Icon of a policy

Do you plan on engaging in email marketing?

Although the CAN-SPAM Act is only really enforceable in the US, it’s a good practice to always have an unsubscribe button because email clients like Gmail WILL penalize you if your communications are reported as spam too often. 

Icon of a data folder

Will you be sending or receiving sensitive data or information via email?

Legal due diligence requires that you do everything in your power to ensure the safety of your clients’ information. As most personal email accounts lack enhanced security features, they do not count.

Icon of a passed security check

Is accountability important to your business?

Business email clients let you easily archive and keep track of important communications between employees and clients. Personal accounts have this feature as well, but you’ll be unable to archive en masse.

Icon of two people communicating

Will email be the main communication between you and your clients?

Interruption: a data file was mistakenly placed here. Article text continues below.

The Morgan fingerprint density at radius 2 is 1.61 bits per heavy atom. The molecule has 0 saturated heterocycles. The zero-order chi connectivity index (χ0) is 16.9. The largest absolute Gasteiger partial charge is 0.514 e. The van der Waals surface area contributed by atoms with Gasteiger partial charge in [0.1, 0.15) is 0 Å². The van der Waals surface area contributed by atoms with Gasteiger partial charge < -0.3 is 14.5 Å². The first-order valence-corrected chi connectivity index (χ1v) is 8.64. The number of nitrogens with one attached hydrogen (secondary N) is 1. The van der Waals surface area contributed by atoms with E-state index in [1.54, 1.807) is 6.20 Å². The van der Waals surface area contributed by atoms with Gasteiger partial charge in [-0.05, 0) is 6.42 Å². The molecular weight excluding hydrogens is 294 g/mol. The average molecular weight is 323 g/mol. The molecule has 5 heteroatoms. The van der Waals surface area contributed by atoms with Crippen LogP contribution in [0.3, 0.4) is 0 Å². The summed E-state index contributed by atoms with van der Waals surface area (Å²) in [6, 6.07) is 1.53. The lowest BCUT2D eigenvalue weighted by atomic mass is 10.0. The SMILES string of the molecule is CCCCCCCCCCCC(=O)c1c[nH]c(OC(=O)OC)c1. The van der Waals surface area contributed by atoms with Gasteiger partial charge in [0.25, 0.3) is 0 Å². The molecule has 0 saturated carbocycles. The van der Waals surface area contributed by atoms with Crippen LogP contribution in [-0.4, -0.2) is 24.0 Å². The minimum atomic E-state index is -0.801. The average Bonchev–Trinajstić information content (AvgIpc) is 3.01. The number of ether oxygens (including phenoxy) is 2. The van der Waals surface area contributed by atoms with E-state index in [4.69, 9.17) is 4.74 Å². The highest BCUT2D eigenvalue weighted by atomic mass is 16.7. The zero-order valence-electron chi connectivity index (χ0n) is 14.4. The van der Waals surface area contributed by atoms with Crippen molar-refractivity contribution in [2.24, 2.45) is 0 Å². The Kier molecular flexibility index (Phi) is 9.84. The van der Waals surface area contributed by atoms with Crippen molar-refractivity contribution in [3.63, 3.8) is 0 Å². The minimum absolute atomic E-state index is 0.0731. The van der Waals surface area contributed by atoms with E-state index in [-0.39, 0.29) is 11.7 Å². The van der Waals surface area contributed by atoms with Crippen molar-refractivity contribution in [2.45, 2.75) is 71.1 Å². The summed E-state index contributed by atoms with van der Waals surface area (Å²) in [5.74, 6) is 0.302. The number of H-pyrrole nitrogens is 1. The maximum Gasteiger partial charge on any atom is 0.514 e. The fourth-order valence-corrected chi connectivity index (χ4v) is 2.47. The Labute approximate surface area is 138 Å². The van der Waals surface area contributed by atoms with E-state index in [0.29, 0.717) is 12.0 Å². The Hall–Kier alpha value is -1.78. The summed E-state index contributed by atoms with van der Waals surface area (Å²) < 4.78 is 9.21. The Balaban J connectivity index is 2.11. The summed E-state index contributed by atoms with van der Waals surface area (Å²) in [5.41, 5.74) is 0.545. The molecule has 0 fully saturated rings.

If so, then we strongly recommend switching to a company email. Most business email clients allow you to send emails to hundreds of people at once. Plus, you’re less likely to end up in a spam folder.

Icon of an eye

Are you actively working to increase your brand presence?

Having your domain name appear in every communication is an easy (and cheap) way to get your name out there.

Icon of information being recorded

Do you plan on engaging in content marketing?

Some providers have an email tracking feature. With it, you can get a good idea of your content’s open rates.

Icon representing trust

Are you trying to build trust with your audience?

If you are in a competitive market, you require any and all opportunities to build customer trust. Often, the only factor keeping a customer from going to your competitor is a slight bit of trust. And guess what, according to a GoDaddy survey, 75% of consumers say professional email addresses are key to trust.

Having a company email is not a requirement. However, it is almost always beneficial to use one over a personal email for business-related purposes. With that said, let’s go over the steps to follow if you want to set up an account.

How to Create a Business Email 

It isn’t hard and can be broken down into a three-step process: